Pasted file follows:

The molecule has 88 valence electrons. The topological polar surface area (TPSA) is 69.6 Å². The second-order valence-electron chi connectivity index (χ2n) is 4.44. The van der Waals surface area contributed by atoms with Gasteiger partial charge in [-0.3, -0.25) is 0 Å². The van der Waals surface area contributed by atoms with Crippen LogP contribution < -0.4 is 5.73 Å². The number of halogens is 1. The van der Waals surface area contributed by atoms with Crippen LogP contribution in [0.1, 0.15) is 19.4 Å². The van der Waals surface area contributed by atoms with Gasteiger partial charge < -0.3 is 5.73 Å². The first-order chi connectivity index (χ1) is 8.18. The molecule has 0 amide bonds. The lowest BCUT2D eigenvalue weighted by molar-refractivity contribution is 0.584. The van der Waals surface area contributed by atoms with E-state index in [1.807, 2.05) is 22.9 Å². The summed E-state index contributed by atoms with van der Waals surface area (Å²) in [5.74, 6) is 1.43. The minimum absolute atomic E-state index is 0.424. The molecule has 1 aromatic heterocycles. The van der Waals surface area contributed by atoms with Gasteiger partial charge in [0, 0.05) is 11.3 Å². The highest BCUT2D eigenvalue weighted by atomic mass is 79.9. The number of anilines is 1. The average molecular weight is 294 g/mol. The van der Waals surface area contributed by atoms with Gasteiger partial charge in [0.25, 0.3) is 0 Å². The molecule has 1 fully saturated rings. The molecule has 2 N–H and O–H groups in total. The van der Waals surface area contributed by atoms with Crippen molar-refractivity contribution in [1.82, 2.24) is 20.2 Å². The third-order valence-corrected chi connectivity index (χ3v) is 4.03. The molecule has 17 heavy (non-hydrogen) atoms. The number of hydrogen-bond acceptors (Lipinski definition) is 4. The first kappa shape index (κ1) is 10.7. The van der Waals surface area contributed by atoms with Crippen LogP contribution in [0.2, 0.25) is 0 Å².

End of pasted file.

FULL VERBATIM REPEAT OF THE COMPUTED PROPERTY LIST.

The molecule has 88 valence electrons. The topological polar surface area (TPSA) is 69.6 Å². The second-order valence-electron chi connectivity index (χ2n) is 4.44. The van der Waals surface area contributed by atoms with Gasteiger partial charge in [-0.3, -0.25) is 0 Å². The van der Waals surface area contributed by atoms with Crippen LogP contribution < -0.4 is 5.73 Å². The number of halogens is 1. The van der Waals surface area contributed by atoms with Crippen LogP contribution in [0.1, 0.15) is 19.4 Å². The van der Waals surface area contributed by atoms with Gasteiger partial charge < -0.3 is 5.73 Å². The first-order chi connectivity index (χ1) is 8.18. The molecule has 0 amide bonds. The lowest BCUT2D eigenvalue weighted by molar-refractivity contribution is 0.584. The van der Waals surface area contributed by atoms with E-state index in [1.807, 2.05) is 22.9 Å². The summed E-state index contributed by atoms with van der Waals surface area (Å²) in [5.74, 6) is 1.43. The minimum absolute atomic E-state index is 0.424. The molecule has 1 aromatic heterocycles. The van der Waals surface area contributed by atoms with Gasteiger partial charge in [0, 0.05) is 11.3 Å². The highest BCUT2D eigenvalue weighted by atomic mass is 79.9. The number of anilines is 1. The average molecular weight is 294 g/mol. The van der Waals surface area contributed by atoms with Gasteiger partial charge in [0.25, 0.3) is 0 Å². The molecule has 1 fully saturated rings. The molecule has 2 N–H and O–H groups in total. The van der Waals surface area contributed by atoms with Crippen molar-refractivity contribution in [1.82, 2.24) is 20.2 Å². The third-order valence-corrected chi connectivity index (χ3v) is 4.03. The molecule has 17 heavy (non-hydrogen) atoms. The number of hydrogen-bond acceptors (Lipinski definition) is 4. The first kappa shape index (κ1) is 10.7. The van der Waals surface area contributed by atoms with Crippen LogP contribution in [0.2, 0.25) is 0 Å².